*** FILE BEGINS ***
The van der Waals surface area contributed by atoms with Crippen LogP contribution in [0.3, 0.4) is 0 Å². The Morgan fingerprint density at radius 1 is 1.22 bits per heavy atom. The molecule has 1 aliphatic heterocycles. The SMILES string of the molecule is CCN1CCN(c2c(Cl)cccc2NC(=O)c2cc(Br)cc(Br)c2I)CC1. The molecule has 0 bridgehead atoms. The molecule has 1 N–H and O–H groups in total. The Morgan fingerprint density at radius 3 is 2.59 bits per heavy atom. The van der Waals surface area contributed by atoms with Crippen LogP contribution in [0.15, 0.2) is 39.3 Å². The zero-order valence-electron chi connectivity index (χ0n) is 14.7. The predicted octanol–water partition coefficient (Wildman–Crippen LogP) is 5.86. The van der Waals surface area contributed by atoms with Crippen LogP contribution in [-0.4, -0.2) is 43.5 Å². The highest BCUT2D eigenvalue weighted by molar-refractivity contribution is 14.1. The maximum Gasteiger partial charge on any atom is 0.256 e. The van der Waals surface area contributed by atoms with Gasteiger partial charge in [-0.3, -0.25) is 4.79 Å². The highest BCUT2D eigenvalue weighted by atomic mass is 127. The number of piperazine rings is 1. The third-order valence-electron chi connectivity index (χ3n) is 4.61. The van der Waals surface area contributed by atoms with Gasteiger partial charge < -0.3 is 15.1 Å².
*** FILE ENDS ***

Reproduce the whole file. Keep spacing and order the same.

The van der Waals surface area contributed by atoms with Crippen LogP contribution in [0.3, 0.4) is 0 Å². The Morgan fingerprint density at radius 1 is 1.22 bits per heavy atom. The molecule has 1 aliphatic heterocycles. The SMILES string of the molecule is CCN1CCN(c2c(Cl)cccc2NC(=O)c2cc(Br)cc(Br)c2I)CC1. The molecule has 0 bridgehead atoms. The molecule has 1 N–H and O–H groups in total. The Morgan fingerprint density at radius 3 is 2.59 bits per heavy atom. The van der Waals surface area contributed by atoms with Crippen LogP contribution in [0.15, 0.2) is 39.3 Å². The zero-order valence-electron chi connectivity index (χ0n) is 14.7. The predicted octanol–water partition coefficient (Wildman–Crippen LogP) is 5.86. The van der Waals surface area contributed by atoms with Crippen LogP contribution in [-0.4, -0.2) is 43.5 Å². The highest BCUT2D eigenvalue weighted by molar-refractivity contribution is 14.1. The maximum Gasteiger partial charge on any atom is 0.256 e. The van der Waals surface area contributed by atoms with Gasteiger partial charge in [-0.3, -0.25) is 4.79 Å². The highest BCUT2D eigenvalue weighted by atomic mass is 127. The number of piperazine rings is 1. The third-order valence-electron chi connectivity index (χ3n) is 4.61. The van der Waals surface area contributed by atoms with Gasteiger partial charge < -0.3 is 15.1 Å².